Sidrahs

Toldot

By Rabbi Jonny Hughes, November 20, 2014

When I caught my children calling each other curious variations of the word "ketchup", it made me think of Esau. Famished after a hard day's hunting, he came home to the smell of fresh food and demanded some "red, red stuff" from his brother. Why does the Torah nickname Esau "Edom" ("Red One") after the colour of the lentil stew he requested? In what way was this request so definitive of the man?

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Chayei sarah

By Rabbi Shulamit Ambalu, November 13, 2014

Chayei Sarah is all about death and sex; the death of Sarah, and how Isaac's passion for his bride Rebecca restores him after his loss.

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Vayera

By Rabbi Elchonon Feldman, November 6, 2014

Abraham is the original monotheist. He started the "One God" fan club. Of course, God knew who he was. Why then does the verse emphasise God's awareness of Abraham?

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Lech lecha

By Gila Fine, October 30, 2014

The glare. It came at you, white and fierce, defying you to take one more step into the sun. Yet there was something benevolent about it, something beckoning, a guide toward the promised land.

Abram squinted. He was never one for bright lights. They reminded him too much of Ur. It was, he recalled, a world in flames.

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Noach

By David Mitchell, October 23, 2014

We all know the story - the animals came in two by two, it rained for forty days and nights, the waters receded, the dove returned with an olive branch, Noah left the Ark, and a rainbow appeared. But what happened next?

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Bereshit

By Rabbi Jonny Hughes, October 14, 2014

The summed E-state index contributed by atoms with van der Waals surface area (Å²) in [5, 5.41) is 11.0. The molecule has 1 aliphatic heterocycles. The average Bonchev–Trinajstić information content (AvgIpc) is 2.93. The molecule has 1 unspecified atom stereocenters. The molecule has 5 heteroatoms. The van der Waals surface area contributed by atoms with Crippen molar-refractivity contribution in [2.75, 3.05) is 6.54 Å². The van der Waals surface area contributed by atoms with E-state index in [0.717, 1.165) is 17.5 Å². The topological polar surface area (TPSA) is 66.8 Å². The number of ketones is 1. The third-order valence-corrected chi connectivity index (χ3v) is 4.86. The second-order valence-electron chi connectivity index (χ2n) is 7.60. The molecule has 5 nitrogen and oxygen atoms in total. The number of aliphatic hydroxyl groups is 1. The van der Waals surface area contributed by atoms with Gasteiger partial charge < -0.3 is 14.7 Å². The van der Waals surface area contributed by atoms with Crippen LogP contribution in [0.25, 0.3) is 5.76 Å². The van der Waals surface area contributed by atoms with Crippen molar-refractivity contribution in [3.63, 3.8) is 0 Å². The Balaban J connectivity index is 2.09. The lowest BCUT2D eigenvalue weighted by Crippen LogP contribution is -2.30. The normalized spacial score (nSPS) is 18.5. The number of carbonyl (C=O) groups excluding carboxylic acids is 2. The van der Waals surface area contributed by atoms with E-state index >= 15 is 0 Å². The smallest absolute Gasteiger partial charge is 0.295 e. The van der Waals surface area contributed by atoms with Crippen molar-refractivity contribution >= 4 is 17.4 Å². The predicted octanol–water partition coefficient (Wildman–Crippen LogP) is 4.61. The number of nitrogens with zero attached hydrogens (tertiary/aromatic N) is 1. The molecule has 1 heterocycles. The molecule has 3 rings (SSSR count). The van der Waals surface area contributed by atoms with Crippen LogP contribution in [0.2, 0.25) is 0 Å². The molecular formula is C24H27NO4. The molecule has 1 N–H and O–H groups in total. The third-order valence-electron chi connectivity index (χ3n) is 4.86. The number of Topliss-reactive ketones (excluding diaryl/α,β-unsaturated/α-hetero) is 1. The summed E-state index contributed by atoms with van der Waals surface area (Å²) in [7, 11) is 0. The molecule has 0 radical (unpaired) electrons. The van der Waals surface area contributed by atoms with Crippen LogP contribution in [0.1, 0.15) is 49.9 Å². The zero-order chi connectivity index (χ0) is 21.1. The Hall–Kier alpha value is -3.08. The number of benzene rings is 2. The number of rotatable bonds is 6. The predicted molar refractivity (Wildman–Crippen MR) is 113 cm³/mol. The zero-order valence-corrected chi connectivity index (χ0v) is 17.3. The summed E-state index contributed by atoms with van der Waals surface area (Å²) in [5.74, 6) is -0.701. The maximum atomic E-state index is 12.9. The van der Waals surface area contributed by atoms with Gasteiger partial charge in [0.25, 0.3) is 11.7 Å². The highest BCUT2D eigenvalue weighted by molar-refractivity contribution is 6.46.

The Torah teaches here that the sun and the moon have two distinct functions. The first is to differentiate between different times and seasons, a kind of celestial luach (calendar). The second is to illuminate the planet. Rashi understands that these two purposes are listed in order of importance.

The revered pre-War thinker, Rabbi Elchonon Wasserman, questions the order.

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Shabbat Chol Hamo'ed

By Dr Annette Boeckler, October 7, 2014

King Gog from the land of Magog is a future king, the last of Israel's enemies. He will be definitively destroyed by God Himself at the outbreak of the messianic times, according to the haftarah this Shabbat. His defeat will be the ultimate public and universal demonstration of God's holiness.

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Yom Kippur

By Rabbi Daniel Rowe, October 2, 2014

What exactly is atonement? The archaic-sounding translation belies a fundamental perspective on behavioural transformation.

On Yom Kippur we ask for three things.

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Ha'azinu

By Lindsay Simmonds, September 23, 2014

In this week's sidrah, the penultimate in the Torah, we are told of Moses's impending death. Lord Sacks, commenting on the verses above, suggests that just as the very same rain falls on every plant or tree and yet what grows is specific and unique vegetation, so too with the Torah.

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Nitzavim-Vayelech

By Rabbi Josh Levy, September 18, 2014

We sometimes forget just how radical the early rabbis were.

They inherited a text, the Torah, which they understood to be the direct will of God, and made it the foundation for a new, rich religious life, one which is often unrecognisable as that described in the text itself.

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